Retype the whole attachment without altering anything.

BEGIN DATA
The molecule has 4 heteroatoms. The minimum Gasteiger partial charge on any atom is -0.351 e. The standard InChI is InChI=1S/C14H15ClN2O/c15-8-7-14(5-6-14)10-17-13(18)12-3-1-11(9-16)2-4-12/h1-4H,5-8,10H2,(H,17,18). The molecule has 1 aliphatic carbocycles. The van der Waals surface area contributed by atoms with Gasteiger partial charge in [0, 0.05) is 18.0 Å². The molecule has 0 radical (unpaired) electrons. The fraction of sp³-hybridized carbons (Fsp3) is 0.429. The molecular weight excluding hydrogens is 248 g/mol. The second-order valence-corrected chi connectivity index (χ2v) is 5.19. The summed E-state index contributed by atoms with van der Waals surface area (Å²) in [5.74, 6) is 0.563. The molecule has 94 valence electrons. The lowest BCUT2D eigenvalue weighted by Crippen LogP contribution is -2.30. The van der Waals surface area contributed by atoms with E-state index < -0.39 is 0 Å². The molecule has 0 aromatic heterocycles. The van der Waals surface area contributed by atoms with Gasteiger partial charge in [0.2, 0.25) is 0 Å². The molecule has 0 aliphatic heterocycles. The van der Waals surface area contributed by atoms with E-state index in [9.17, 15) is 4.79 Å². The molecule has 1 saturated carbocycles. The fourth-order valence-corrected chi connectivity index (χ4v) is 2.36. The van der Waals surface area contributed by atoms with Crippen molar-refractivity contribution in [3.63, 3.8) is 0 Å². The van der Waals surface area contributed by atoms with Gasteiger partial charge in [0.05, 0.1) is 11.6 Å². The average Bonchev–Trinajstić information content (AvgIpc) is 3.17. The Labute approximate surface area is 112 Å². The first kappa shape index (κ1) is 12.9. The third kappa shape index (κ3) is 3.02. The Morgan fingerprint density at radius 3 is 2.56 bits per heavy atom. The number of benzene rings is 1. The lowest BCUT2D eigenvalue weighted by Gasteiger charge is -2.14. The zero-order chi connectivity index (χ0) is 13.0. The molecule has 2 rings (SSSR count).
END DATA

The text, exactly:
The molecule has 4 heteroatoms. The minimum Gasteiger partial charge on any atom is -0.351 e. The standard InChI is InChI=1S/C14H15ClN2O/c15-8-7-14(5-6-14)10-17-13(18)12-3-1-11(9-16)2-4-12/h1-4H,5-8,10H2,(H,17,18). The molecule has 1 aliphatic carbocycles. The van der Waals surface area contributed by atoms with Gasteiger partial charge in [0, 0.05) is 18.0 Å². The molecule has 0 radical (unpaired) electrons. The fraction of sp³-hybridized carbons (Fsp3) is 0.429. The molecular weight excluding hydrogens is 248 g/mol. The second-order valence-corrected chi connectivity index (χ2v) is 5.19. The summed E-state index contributed by atoms with van der Waals surface area (Å²) in [5.74, 6) is 0.563. The molecule has 94 valence electrons. The lowest BCUT2D eigenvalue weighted by Crippen LogP contribution is -2.30. The van der Waals surface area contributed by atoms with E-state index < -0.39 is 0 Å². The molecule has 0 aromatic heterocycles. The van der Waals surface area contributed by atoms with Gasteiger partial charge in [0.2, 0.25) is 0 Å². The molecule has 0 aliphatic heterocycles. The van der Waals surface area contributed by atoms with E-state index in [9.17, 15) is 4.79 Å². The molecule has 1 saturated carbocycles. The fourth-order valence-corrected chi connectivity index (χ4v) is 2.36. The van der Waals surface area contributed by atoms with Crippen molar-refractivity contribution in [3.63, 3.8) is 0 Å². The van der Waals surface area contributed by atoms with Gasteiger partial charge in [0.05, 0.1) is 11.6 Å². The average Bonchev–Trinajstić information content (AvgIpc) is 3.17. The Labute approximate surface area is 112 Å². The first kappa shape index (κ1) is 12.9. The third kappa shape index (κ3) is 3.02. The Morgan fingerprint density at radius 3 is 2.56 bits per heavy atom. The number of benzene rings is 1. The lowest BCUT2D eigenvalue weighted by Gasteiger charge is -2.14. The zero-order chi connectivity index (χ0) is 13.0. The molecule has 2 rings (SSSR count).